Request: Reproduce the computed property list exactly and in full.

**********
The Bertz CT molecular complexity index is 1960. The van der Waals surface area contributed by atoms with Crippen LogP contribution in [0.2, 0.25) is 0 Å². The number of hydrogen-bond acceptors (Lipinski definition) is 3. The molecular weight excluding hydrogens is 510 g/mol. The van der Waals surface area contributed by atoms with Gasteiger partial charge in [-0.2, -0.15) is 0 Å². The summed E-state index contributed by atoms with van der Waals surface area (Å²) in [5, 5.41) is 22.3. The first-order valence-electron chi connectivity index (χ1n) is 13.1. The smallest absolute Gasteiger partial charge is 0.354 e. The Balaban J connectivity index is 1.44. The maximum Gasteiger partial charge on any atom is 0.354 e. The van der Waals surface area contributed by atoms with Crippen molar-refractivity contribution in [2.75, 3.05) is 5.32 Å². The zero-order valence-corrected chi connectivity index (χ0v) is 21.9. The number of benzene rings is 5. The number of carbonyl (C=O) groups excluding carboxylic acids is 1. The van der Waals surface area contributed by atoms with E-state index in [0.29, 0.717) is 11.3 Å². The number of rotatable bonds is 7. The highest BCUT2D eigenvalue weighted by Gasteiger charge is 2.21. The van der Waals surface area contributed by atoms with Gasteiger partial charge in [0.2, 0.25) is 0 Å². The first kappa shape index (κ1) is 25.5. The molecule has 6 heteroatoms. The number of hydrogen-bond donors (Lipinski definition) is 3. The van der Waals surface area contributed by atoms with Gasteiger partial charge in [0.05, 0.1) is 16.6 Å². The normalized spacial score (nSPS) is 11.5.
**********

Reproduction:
The Bertz CT molecular complexity index is 1960. The van der Waals surface area contributed by atoms with Crippen LogP contribution in [0.2, 0.25) is 0 Å². The number of hydrogen-bond acceptors (Lipinski definition) is 3. The molecular weight excluding hydrogens is 510 g/mol. The van der Waals surface area contributed by atoms with Gasteiger partial charge in [-0.2, -0.15) is 0 Å². The summed E-state index contributed by atoms with van der Waals surface area (Å²) in [5, 5.41) is 22.3. The first-order valence-electron chi connectivity index (χ1n) is 13.1. The smallest absolute Gasteiger partial charge is 0.354 e. The Balaban J connectivity index is 1.44. The maximum Gasteiger partial charge on any atom is 0.354 e. The van der Waals surface area contributed by atoms with Crippen molar-refractivity contribution in [2.75, 3.05) is 5.32 Å². The zero-order valence-corrected chi connectivity index (χ0v) is 21.9. The number of benzene rings is 5. The number of carbonyl (C=O) groups excluding carboxylic acids is 1. The van der Waals surface area contributed by atoms with E-state index in [0.29, 0.717) is 11.3 Å². The number of rotatable bonds is 7. The highest BCUT2D eigenvalue weighted by Gasteiger charge is 2.21. The van der Waals surface area contributed by atoms with Gasteiger partial charge in [0.2, 0.25) is 0 Å². The first kappa shape index (κ1) is 25.5. The molecule has 6 heteroatoms. The number of hydrogen-bond donors (Lipinski definition) is 3. The van der Waals surface area contributed by atoms with Gasteiger partial charge in [0.05, 0.1) is 16.6 Å². The normalized spacial score (nSPS) is 11.5.